Welcome to Seoul
The main gate to Gyungbok Palace in 1895: the lion in this 1895 photo is farther from the wall of the gate than it is in 2015; the roadway to the gate was unpaved. Pass through the main gate of Korea's largest palace,
Gyung-bok Gung [goong]. The three-door gate, known as Gwang-hwa-mun is also known as the Gate to Enlightenment. Enlightenment in the Buddhist tradition is a state of spiritual perfection.
Office building of the Japanese colonial Governor was completed in 1926. For seven decades, the building obscured a clear view of the palace until it was demolished in 1995.
The main gate to
Gyungbok Palace is also known as the Gate to Enlightenment. Enlightenment in the Buddhist tradition is a state of perfection (by rbkor 2015) .
The palace was originally built in 1395 during the glory years of the Joseon Dynasty (1392–1897). Because of tribal battles, disregard during the Japanese annexation of Korea, and post Korean War poverty, the palace gate fell into disrepair. During the post-war period, South Korea's economy began to flourish along with the nation's accumulation of experience with democratic politcs. More and more attention was given to improving the nation's livability and preserving Korea's cultural heritage.
A few steps through Gwanghwamun (gwahng-hwah-moon) transports one into Korea's past. Roam around the many buildings that comprise the palace grounds.
North of Gwanghwamun stands South Korea's presidential mansion,
, originally built during the Joseon period as a royal villa behind the main palace. Although the Blue House is painted the Blue House white the roof is constructed with blue tiles, from which was derived the Korean name, "Chungwadae" [chuhng-wah-dae]. A statue, a monument, and a museum in honor of Sejong [seh-joang] the Great King stands a few hundred meters south of Gwanghwamun. Among technological inventions credited to King Sejong, his most revered contribution is the Korean written language called
"Hangeul" [hahn-geul]. Hangeul replaced the elitist Chinese script with an alphabetic script that was much easier to learn than learning to write text in Chinese script.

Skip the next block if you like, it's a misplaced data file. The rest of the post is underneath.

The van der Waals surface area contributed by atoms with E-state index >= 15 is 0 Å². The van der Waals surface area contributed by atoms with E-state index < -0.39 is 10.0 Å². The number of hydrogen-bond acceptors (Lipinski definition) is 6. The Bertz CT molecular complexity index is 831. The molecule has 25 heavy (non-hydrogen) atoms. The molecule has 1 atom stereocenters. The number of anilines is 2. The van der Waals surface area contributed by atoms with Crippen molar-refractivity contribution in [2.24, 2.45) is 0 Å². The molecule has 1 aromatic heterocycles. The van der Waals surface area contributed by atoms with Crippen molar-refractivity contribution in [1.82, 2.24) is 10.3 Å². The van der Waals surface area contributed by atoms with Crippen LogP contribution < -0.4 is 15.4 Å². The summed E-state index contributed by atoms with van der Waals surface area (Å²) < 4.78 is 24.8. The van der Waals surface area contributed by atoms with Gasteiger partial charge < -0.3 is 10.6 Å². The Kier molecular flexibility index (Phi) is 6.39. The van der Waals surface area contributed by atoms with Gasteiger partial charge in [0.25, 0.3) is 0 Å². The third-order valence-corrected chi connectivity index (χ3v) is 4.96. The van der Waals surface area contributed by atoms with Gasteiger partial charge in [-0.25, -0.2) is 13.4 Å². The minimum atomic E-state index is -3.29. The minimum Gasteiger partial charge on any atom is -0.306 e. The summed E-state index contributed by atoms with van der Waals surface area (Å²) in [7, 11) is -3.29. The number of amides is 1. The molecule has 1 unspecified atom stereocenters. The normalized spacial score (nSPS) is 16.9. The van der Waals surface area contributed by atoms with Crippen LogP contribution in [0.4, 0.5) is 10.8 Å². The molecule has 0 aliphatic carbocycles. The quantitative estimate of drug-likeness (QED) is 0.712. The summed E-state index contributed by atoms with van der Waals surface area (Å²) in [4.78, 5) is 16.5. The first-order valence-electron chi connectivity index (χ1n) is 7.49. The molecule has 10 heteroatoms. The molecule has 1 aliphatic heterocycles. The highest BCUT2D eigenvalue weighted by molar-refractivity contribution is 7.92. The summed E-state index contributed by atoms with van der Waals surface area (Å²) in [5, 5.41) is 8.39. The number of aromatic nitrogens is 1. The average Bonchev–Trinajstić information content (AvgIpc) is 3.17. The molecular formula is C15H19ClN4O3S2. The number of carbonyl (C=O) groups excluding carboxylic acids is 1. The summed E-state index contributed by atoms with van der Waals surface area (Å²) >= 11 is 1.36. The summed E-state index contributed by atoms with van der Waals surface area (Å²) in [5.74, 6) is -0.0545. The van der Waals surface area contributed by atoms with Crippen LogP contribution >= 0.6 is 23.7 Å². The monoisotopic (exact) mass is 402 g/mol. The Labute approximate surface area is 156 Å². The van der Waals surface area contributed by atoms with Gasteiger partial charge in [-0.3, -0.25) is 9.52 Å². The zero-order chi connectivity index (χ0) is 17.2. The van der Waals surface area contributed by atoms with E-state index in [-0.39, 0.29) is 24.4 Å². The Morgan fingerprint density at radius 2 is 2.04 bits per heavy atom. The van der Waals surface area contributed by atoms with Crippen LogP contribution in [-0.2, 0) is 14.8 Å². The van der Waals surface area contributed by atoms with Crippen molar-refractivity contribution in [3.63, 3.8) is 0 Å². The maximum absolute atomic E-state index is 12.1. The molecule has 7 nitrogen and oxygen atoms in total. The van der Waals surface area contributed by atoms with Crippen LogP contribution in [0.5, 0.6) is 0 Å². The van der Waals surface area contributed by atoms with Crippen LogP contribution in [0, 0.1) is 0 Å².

Seated on his throne, King Sejong the Great King is honored for his many contribuions to Korean science and literacy. Beneath the monument is the Sejong museum.
Heavenlly Art: "The Pale Blue Dot"Our Place in the Universe
Our Sun passes through our view of the Constellation Ophiuchus each December. Although this constellation is very large, our Sun's path through the heavens obscured our view for 3,000 years, which was the reason that Ophiuchus was not included in the 12 Zodiac signs of the ancient Babylonians, a fine example of the fluidity of the seemingly immutable universe (Image by NASA).
North American Galaxy in the constellation Cygnus, viewed in visible light (NASA). In
infrared light, we can see through the dust clouds and view more formations.
The Horse Head Nebula is in the constellation Orion; the horse's head is a dark dust cloud when viewed in visible light. In infrared light, we can see through the dark dust. What we see with our human eyes is only a small part of what exists (NASA).
Formations of stars in the heavens have amazed and inspired artists and poets throughout the ages. Star clusters, galaxies, and other natural formations in the heavens resemble the sculptures and paintings of earthly art, or, perhaps, earthly art resembles heavenly art.
"Starry Night" (oil on canvas,1889) is, perhaps,
Vincent van Gogh's most famous painting. Van Gogh painted this scene during the day from his memory of the evening view out of his sanatorium window. Van Gogh's depiction of the stars in this painting resembles the stars that appear in another of van Gogh's paintings, "Starry Night over the Rhone".
Jackson Pollock ("No.5", 1948): Mr. Pollock is famous for dripping drops of paint onto the canvas. He has also been known to sprinkle sand upon wet paint.
Henri Edmond Cross
("Pine Tree 1905"): As scientific discovery advanced rapidly around the turn of the 20th century, new techniques and styles in the arts would also evolve into new forms. For example, modern stage lighting and video monitors display only three "primary" colors, i.e. red, blue, and green. These are the only colors that our eyes can see. By mixing the colors, e.g.
red plus blue = purple, millions of colors can be perceived by the human eye. Pointillists applied the mixing of primary colors to their oil paintings by varying both the hue and the size of the dots, or "points", that were painted on a canvas.
Earthly Art and Artistry in clothing machinery, computers …